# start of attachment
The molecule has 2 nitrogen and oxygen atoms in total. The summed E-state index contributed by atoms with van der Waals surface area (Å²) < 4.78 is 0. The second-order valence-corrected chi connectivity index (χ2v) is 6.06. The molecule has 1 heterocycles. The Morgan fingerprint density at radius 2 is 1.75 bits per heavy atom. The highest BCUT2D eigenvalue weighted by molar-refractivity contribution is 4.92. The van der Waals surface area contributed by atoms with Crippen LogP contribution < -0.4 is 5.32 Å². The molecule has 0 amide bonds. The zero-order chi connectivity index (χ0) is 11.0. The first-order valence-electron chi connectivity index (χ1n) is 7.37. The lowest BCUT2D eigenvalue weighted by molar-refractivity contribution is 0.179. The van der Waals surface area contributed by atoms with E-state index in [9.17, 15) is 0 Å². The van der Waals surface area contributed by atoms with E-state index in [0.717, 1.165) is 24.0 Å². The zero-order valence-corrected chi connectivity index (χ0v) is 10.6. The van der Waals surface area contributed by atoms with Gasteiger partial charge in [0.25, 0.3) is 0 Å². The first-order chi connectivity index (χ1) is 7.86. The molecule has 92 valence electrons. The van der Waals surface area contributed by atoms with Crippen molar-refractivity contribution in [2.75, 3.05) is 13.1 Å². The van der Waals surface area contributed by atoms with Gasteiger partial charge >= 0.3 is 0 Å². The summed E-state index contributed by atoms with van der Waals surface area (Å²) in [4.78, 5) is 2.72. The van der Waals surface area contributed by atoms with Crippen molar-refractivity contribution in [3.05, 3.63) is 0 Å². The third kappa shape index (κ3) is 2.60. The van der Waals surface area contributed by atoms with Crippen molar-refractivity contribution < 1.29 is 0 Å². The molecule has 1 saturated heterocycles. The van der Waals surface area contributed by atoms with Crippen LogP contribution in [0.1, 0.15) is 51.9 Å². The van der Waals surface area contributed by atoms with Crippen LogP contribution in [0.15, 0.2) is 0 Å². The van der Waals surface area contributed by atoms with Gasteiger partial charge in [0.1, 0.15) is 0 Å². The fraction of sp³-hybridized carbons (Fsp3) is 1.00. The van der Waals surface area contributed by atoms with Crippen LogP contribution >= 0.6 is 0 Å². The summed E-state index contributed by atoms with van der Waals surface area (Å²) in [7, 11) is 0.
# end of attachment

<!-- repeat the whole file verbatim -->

The molecule has 2 nitrogen and oxygen atoms in total. The summed E-state index contributed by atoms with van der Waals surface area (Å²) < 4.78 is 0. The second-order valence-corrected chi connectivity index (χ2v) is 6.06. The molecule has 1 heterocycles. The Morgan fingerprint density at radius 2 is 1.75 bits per heavy atom. The highest BCUT2D eigenvalue weighted by molar-refractivity contribution is 4.92. The van der Waals surface area contributed by atoms with Crippen LogP contribution < -0.4 is 5.32 Å². The molecule has 0 amide bonds. The zero-order chi connectivity index (χ0) is 11.0. The first-order valence-electron chi connectivity index (χ1n) is 7.37. The lowest BCUT2D eigenvalue weighted by molar-refractivity contribution is 0.179. The van der Waals surface area contributed by atoms with E-state index in [9.17, 15) is 0 Å². The van der Waals surface area contributed by atoms with E-state index in [0.717, 1.165) is 24.0 Å². The zero-order valence-corrected chi connectivity index (χ0v) is 10.6. The van der Waals surface area contributed by atoms with Gasteiger partial charge in [0.25, 0.3) is 0 Å². The first-order chi connectivity index (χ1) is 7.86. The molecule has 92 valence electrons. The van der Waals surface area contributed by atoms with Crippen molar-refractivity contribution in [2.75, 3.05) is 13.1 Å². The van der Waals surface area contributed by atoms with Gasteiger partial charge >= 0.3 is 0 Å². The summed E-state index contributed by atoms with van der Waals surface area (Å²) in [4.78, 5) is 2.72. The van der Waals surface area contributed by atoms with Crippen molar-refractivity contribution in [3.05, 3.63) is 0 Å². The third kappa shape index (κ3) is 2.60. The van der Waals surface area contributed by atoms with Crippen molar-refractivity contribution < 1.29 is 0 Å². The molecule has 1 saturated heterocycles. The van der Waals surface area contributed by atoms with Crippen LogP contribution in [0.1, 0.15) is 51.9 Å². The van der Waals surface area contributed by atoms with Crippen LogP contribution in [0.15, 0.2) is 0 Å². The van der Waals surface area contributed by atoms with Gasteiger partial charge in [0.1, 0.15) is 0 Å². The fraction of sp³-hybridized carbons (Fsp3) is 1.00. The van der Waals surface area contributed by atoms with Crippen LogP contribution >= 0.6 is 0 Å². The summed E-state index contributed by atoms with van der Waals surface area (Å²) in [7, 11) is 0.